Freddie Mac will recover up to $3.4 billion more from banks after closely scrutinizing soured loans it bought during the housing boom, a regulator's watchdog reported on Thursday.
The report comes after Freddie Mac agreed last year to settle with Bank of America Corp over bad loans the bank sold to the housing finance company in the runup to the mortgage crisis. The watchdog, the inspector general for the Federal Housing Finance Agency, later raised concerns about how Freddie Mac reviewed loans for potential buybacks by the bank.
After making changes, government-owned Freddie Mac will now collect more money back from banks, according to Thursday's report by the inspector general for the FHFA, which regulates Freddie Mac and Fannie Mae.
Banks grant mortgages loans to customers and then sell them on to Fannie Mae and Freddie Mac, which packages them as securities for investors. If the loans go bad, the institutions can ask banks to buy them back if there were defects in the underwriting of the loans, such as missing financial statements or fudged appraisals.
In January 2011, Bank of America reached a $1.35 billion settlement with Freddie Mac to resolve current and future loan repurchase requests. The pact covered loans sold by Countrywide Financial, which Bank of America bought in 2008. But in September 2011, the inspector general found Freddie Mac's review process for repurchase requests was lacking.
Freddie Mac had reviewed loans that had become delinquent or had payment problems in only the first two years after they were made. This excluded loans that it had purchased or guaranteed during the housing boom years of 2005 to 2007, which were defaulting in high numbers, Thursday's report said.
The inspector general found, for example, that nearly 100,000 loans granted in 2006 were not reviewed because they did not meet Freddie Mac's criteria. "This practice limited Freddie Mac's potential recoveries from repurchase requests," the report said.
Since the watchdog's initial findings, Freddie Mac and FHFA have made significant reforms, the report noted. Overall, the inspector general expects Freddie Mac to recover an additional $2.2 billion to $3.4 billion.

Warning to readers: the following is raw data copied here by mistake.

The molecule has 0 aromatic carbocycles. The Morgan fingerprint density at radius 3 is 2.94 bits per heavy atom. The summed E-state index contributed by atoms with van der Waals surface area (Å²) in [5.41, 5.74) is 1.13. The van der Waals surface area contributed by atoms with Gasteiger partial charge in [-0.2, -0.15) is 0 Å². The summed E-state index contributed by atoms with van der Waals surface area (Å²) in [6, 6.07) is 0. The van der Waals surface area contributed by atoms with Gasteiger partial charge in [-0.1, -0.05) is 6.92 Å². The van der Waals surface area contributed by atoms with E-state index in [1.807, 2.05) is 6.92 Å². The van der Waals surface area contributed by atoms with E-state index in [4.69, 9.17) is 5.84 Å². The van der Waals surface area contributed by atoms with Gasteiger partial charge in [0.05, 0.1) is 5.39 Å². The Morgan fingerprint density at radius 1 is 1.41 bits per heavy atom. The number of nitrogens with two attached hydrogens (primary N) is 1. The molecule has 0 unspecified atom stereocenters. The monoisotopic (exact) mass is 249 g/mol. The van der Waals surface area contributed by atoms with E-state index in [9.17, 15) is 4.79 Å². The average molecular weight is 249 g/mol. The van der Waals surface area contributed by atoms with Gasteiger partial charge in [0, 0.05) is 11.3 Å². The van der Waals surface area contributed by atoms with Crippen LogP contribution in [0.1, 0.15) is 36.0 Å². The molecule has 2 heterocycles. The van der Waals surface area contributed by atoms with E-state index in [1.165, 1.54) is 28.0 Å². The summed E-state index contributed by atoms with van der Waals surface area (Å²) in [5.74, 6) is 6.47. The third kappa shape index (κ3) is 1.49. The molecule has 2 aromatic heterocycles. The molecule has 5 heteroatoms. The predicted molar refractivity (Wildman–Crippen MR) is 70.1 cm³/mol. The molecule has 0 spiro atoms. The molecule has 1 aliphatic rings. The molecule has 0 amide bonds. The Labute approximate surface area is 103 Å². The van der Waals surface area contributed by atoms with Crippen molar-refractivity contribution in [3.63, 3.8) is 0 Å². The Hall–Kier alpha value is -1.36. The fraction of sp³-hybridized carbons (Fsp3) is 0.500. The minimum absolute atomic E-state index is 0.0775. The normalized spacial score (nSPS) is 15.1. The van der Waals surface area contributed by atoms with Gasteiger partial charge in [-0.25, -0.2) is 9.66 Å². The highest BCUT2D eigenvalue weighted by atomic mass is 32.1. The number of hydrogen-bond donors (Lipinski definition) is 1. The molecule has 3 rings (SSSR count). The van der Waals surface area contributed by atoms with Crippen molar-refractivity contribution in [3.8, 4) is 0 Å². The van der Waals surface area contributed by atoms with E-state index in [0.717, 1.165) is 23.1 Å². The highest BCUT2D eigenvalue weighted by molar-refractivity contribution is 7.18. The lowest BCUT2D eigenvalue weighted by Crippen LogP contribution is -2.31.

In a response included in the report, FHFA said Freddie Mac had made several improvements to its process for reviewing loans, including looking at a larger number of loans.
FHFA also said it was working on policies to improve how Freddie Mac and Fannie Mae handle repurchase requests in the future. This week the agency said it will begin reviewing loans shortly after they are bought, rather than after they have defaulted.
Loans in which borrowers have made payments for 36 consecutive months would also be largely exempt from repurchase requests.
As Freddie Mac and Fannie Mae step up their review of loans, banks have been taking bigger charges to cover repurchase losses, particularly for ones made during the peak years of the housing boom. A dispute over repurchase requests between Bank of America and Fannie Mae became so intense this year that the bank is no longer selling most loans to the mortgage entity.
Freddie Mac and larger sibling Fannie Mae were seized by the government at the height of the financial crisis in 2008 as mortgage losses threatened their solvency. Since then, they have drawn a total of $188 billion in taxpayer funds to stay afloat, while paying more than $45 billion in dividends.
(Editing by Eric Meijer)